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Unpopular Ideas

Ramblings and Digressions from out of left field, and beyond....

Location: Piedmont of Virginia, United States

All human history, and just about everything else as well, consists of a never-ending struggle against ignorance.

Saturday, October 07, 2006

Bombing from the Air -- Terrorism?

For a long time I have labored to understand why bombing from the air, far from being clean, convenient, honorable, and even heroic, isn't regarded as being an act of terrorism, fully as much as was using airliners for missiles in the attacks of 9/11.

I guess the answer is simple. Because it is always done in that noble enterprise called war.

But what if you don't regard war as being noble at all? What if, seeing that humans are the only species that engages in it, you regard warfare instead as a highly obscene and endlessly wasteful indulgence of the species' dark side? What if war strikes you as being the best sign of humankind's native insanity?

I suppose that most people see terrorism as being illegal, unauthorized warfare.

One or two others, including me, have a cruder but I think more accurate definition. Terrorism is any activity that terrifies, and I don't know why bombing from the air shouldn't qualify as being just that.

I know that this point is totally lost on my fellow countrymen, and that bombing from the air is their method of choice for waging war. One of the main reasons for this is their complete lack of experience on the receiving end of it. No U.S. cities have ever been bombed from the air, and so there's a cold, callous national detachment about what it is and how it feels. Pearl Harbor was mainly an attack by torpedo planes on warships at a naval base, while airliners, even hijacked ones, are not munitions dropped from other planes. So New York City and Arlington, Virginia, much as they would like to, can't validly place themselves beside Tokyo, London, Berlin, Dresden, Hiroshima, and dozens of other such cities, in terms of how the bombing was done as well as in amounts of death, damage, and destruction.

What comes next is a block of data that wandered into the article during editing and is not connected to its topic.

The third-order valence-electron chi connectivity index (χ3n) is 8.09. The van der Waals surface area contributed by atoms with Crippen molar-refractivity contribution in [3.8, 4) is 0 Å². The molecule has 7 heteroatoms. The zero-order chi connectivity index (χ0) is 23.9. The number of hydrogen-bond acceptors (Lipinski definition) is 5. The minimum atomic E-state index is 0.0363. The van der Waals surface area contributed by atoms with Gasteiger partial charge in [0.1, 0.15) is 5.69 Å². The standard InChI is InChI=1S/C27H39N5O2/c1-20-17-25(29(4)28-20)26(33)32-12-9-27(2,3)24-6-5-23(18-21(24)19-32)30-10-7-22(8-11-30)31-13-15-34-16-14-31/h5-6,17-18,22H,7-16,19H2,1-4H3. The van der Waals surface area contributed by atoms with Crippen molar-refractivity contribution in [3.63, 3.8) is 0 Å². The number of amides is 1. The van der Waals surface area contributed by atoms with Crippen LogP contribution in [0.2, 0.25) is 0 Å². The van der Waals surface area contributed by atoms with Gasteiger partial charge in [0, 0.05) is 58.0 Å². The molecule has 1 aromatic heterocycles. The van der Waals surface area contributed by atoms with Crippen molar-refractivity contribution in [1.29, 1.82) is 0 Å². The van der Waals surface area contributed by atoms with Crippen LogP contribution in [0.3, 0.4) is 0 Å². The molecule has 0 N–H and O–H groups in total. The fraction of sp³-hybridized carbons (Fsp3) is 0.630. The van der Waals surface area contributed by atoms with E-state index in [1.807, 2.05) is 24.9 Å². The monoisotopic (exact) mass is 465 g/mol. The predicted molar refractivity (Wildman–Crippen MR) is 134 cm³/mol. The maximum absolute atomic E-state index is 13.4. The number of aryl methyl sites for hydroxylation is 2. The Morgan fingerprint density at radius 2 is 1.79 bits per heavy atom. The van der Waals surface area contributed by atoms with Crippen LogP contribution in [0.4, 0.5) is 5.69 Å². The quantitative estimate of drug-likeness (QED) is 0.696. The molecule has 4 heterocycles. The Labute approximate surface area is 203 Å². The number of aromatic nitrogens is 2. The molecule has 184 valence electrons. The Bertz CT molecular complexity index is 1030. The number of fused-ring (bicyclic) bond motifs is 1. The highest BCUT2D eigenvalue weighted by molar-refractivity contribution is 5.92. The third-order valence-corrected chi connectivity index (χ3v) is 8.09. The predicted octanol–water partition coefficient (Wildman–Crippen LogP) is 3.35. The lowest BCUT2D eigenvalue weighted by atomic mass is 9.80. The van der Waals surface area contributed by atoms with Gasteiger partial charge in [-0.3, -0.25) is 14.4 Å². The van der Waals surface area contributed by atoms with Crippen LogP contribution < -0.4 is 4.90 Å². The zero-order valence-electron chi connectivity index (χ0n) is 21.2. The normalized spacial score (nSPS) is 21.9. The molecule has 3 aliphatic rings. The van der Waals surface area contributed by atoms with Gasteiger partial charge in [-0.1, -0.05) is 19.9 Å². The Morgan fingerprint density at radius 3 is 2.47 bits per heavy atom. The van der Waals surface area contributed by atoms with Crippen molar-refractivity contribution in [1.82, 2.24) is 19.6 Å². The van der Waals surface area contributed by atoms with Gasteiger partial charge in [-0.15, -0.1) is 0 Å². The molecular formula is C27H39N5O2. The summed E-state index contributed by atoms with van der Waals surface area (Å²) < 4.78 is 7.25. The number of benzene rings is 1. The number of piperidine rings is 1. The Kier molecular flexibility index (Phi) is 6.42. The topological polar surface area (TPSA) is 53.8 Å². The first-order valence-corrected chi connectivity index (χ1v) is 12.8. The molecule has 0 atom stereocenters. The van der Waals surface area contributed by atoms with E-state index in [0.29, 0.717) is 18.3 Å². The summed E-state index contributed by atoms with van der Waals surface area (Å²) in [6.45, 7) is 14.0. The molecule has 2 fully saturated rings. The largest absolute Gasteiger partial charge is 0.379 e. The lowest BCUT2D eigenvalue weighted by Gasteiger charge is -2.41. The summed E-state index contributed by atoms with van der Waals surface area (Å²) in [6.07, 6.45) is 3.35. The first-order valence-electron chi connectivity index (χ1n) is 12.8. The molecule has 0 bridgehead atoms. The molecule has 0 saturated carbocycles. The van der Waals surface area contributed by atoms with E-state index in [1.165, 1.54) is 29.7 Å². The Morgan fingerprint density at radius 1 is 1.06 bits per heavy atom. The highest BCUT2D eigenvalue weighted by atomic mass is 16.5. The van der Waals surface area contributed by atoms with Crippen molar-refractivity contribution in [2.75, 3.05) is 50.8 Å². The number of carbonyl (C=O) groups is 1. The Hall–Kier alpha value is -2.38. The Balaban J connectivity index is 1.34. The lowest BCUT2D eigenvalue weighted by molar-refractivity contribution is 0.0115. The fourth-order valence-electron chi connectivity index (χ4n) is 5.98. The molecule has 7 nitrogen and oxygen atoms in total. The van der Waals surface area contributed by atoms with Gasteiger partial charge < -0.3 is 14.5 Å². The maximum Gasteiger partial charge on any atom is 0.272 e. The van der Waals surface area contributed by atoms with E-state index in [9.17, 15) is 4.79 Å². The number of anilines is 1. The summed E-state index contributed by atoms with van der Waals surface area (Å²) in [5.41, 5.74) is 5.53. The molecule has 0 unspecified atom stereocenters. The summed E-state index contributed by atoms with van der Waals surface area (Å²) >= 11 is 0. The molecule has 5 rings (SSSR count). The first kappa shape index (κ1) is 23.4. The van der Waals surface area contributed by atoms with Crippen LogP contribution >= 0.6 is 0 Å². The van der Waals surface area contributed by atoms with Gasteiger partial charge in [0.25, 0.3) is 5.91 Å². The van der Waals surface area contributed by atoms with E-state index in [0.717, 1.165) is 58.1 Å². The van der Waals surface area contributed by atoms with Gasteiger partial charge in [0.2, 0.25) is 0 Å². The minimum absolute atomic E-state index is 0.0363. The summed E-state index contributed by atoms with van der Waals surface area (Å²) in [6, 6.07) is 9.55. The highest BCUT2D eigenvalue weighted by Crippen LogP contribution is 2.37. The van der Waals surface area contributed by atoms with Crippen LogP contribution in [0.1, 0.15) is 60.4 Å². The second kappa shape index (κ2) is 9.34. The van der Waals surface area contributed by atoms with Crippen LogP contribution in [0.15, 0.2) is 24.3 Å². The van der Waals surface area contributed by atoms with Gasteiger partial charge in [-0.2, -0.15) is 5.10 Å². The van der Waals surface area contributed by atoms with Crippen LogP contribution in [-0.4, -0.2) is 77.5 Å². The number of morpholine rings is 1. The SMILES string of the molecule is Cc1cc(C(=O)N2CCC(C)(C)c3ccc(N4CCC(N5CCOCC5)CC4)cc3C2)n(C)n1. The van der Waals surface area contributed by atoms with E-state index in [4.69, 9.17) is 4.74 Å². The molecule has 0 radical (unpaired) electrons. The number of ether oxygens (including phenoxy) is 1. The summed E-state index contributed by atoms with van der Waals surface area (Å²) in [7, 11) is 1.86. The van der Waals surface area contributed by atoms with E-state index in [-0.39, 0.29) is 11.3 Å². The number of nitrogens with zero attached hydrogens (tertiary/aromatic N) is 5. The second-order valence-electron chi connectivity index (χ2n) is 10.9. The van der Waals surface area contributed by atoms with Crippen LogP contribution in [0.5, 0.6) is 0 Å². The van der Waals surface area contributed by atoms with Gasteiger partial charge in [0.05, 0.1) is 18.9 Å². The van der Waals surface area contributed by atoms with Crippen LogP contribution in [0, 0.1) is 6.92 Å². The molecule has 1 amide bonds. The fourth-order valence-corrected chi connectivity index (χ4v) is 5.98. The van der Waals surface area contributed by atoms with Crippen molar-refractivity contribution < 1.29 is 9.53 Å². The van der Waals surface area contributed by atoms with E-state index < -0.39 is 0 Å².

Bill Maher, the political TV humorist, got into hot water a few years ago by suggesting that bombing from a plane involves some cowardice. But can't exactly that be said, especially if the targets are in countries that lack effective anti-aircraft defences and other deterrents?

These days the bomber crews sit comfortably and safely in their machines, often unseen and unheard. They drop their loads from thousands of feet overhead, then turn and head back toward their bases. For them it is a purely impersonal business. They see themselves as hitting merely points on a map. But as the bombs reach their destinations, grid coordinates become places where there are highly fearful men, women, and children cowering and running about.

The bomber crews cannot see, hear, or smell any traces of the agonies and the terror that they have just created below. If they can imagine it at all, they shut it out of their minds and look forward to ordering milkshakes and whiskey sours after the mission is finished.

The victims of bombs from the air, on the other hand, hear the explosions and don't know whether the next one will mean the deaths of themselves and people that they care about, maybe in large numbers. Buildings fall in on them, and rubble rains down on them, burying many of them. And they have no means of hitting back at those who have rained this utter misery upon them, because those forces are too high up in the air and now are quickly fleeing the scene. All that the bombed people can do is to fight their panic and desperately hope for the luck of the chance.

That fear and panic, it should be mentioned, is an intended effect of terrorism.


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